Helicobacter Pylori in RF
Helicobacter Pylori Genetic Diversity and Genome Evolution in Countries of the Russian Federation
Tech Area / Field
- MED-DIS/Disease Surveillance/Medicine
- BIO-CGM/Cytology, Genetics and Molecular Biology/Biotechnology
3 Approved without Funding
State Research Center for Applied Microbiology, Russia, Moscow reg., Obolensk
Project summaryHelicobacter pylori (Hp) is a main cause of the stomach and duodenum-associated diseases. Its current contribution to pathology of these diseases is beyond of doubt. Hp infection in people develops often acute asymptomic gastritis, and in 60-95% of cases, atrophic gastritis is accompanied by developing peptic ulcer disease. The involvement of Hp in generating ulcer disease is confirmed by the fact that ulcer cicatrizes after therapeutic eradication of the pathogen. H. pylori-associated chronic gastritis may an early risk factor for gastric cancer.
Hp chronically infects more than half of all people worldwide, with infections often lasting for years or decades, and is an important cause of peptic ulcer disease an early risk factor for gastric cancer. It is one of the most genetically perse of bacterial pathogens. Emerging evidence suggests different Hp genotypes predominate in different human populations, although this has been based on only a relatively few strain collections (none involving isolates from the immense Russian Federation), and that some of Hp's genetic persity affects the specificity of human colonization, persistence of infection once established, and the nature or severity of disease.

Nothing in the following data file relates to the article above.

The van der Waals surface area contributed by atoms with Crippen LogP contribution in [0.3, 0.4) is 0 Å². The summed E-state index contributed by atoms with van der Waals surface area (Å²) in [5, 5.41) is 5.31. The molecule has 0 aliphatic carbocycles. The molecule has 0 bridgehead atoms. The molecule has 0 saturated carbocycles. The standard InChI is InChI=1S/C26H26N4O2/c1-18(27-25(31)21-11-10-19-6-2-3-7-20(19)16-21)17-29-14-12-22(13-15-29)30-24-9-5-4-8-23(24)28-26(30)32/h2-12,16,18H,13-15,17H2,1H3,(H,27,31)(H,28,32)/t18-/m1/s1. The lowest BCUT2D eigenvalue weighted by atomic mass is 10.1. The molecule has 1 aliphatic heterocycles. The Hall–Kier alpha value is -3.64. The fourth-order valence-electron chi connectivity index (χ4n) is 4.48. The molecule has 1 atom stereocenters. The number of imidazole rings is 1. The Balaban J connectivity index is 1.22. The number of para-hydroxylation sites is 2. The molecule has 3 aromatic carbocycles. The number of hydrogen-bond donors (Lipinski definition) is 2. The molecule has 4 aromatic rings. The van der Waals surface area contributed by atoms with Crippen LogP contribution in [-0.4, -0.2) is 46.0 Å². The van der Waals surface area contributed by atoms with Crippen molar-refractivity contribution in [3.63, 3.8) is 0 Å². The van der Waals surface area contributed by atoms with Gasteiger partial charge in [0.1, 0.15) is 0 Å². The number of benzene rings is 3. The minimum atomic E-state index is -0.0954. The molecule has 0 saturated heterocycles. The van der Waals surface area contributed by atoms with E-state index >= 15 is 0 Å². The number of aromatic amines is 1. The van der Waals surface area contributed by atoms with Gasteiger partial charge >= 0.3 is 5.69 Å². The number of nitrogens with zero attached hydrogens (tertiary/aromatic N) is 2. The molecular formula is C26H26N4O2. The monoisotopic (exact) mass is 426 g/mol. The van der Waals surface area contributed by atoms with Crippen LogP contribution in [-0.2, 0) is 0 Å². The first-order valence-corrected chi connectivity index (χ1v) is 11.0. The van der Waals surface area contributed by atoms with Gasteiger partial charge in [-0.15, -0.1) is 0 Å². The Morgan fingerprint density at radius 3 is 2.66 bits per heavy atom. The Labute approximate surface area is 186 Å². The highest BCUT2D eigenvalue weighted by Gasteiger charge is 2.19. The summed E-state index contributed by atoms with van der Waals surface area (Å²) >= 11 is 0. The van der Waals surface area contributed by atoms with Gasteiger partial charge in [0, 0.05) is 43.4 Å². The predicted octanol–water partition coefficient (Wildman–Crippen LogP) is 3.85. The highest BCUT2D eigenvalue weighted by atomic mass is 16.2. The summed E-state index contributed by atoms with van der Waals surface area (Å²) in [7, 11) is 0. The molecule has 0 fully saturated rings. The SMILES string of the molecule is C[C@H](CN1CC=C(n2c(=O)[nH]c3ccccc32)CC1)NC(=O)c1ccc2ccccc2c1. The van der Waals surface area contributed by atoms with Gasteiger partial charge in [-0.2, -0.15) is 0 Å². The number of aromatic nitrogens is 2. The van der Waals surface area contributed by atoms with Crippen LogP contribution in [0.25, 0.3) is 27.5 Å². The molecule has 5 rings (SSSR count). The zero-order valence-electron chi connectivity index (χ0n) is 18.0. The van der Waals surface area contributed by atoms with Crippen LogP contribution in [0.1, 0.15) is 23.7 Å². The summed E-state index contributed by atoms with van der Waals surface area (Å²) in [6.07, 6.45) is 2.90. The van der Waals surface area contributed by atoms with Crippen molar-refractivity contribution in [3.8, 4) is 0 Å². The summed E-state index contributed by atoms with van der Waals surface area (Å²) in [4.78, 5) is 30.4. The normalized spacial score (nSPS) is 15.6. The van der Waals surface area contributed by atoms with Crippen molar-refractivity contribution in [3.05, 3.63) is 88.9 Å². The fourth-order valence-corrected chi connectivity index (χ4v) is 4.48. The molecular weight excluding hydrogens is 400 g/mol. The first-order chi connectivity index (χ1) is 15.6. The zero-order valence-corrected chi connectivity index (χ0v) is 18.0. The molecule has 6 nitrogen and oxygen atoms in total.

The research collaboration proposed here is based on the expertise of the SRCAM group in microbiologic and genotyping analyses of perse bacterial pathogens including microaerobes such as Hp, and their special access to Hp strains from many different parts of Russia, and the strong program of the American collaborator, Dr. Douglas Berg, in areas of Hp population genetics and evolution and bacterial-host interactions, and his considerable experience in productive collaborations with researchers from Russia and other countries of the Former Soviet Union. Our aims are based strongly on his published and preliminary findings, which will be reviewed in detail in following sections.
The proposed experiments will (i) contribute importantly to the global understanding of Hp biology and disease, (ii) examine Hp in the context of the great ethnic and life style persity of the peoples of the Russian federation, and (iii) contribute to the further development of modern molecular genetics for human advancement of a dedicated and motivated team of researchers at a former bioweapons research unit, and their integration into the world scientific community. Our three main Specific Aims are as follows.
AIM 1. To better understand population genetic structure and genome evolution in Hp in perse peoples of Russia. We will culture and carry out DNA sequence based analyses of Hp from ethnic Russians, and from ethnic minorities living in their own relatively isolated communities, and also in cosmopolitan centers such as Moscow. This is based on Berg's findings (i) that predominant genotypes of strains from East Asia are easily distinguished from those Europe; (ii) of significant differences in the distributions of genotypes even within Asia (Japan vs. Korea vs. coastal China vs. India) or within Europe (Spain vs. Lithuania); (iii) that strains of Alaska Natives are extremely heterogeneous, include genotypes that seem East Asian-like, but are distinct from any seen to date in Japanese, Korean or Coastal Chinese strains. These findings are intriguing evolutionarily, may give clues to the origins of Hp as a human pathogen, and may also be important medically, because patterns of Hp-associated disease differ markedly among peoples or geographic regions. The peoples of the Russian Federation are distinct from any other peoples whose strains have been studied to date, and it is our working hypothesis that their strains are similarly distinct.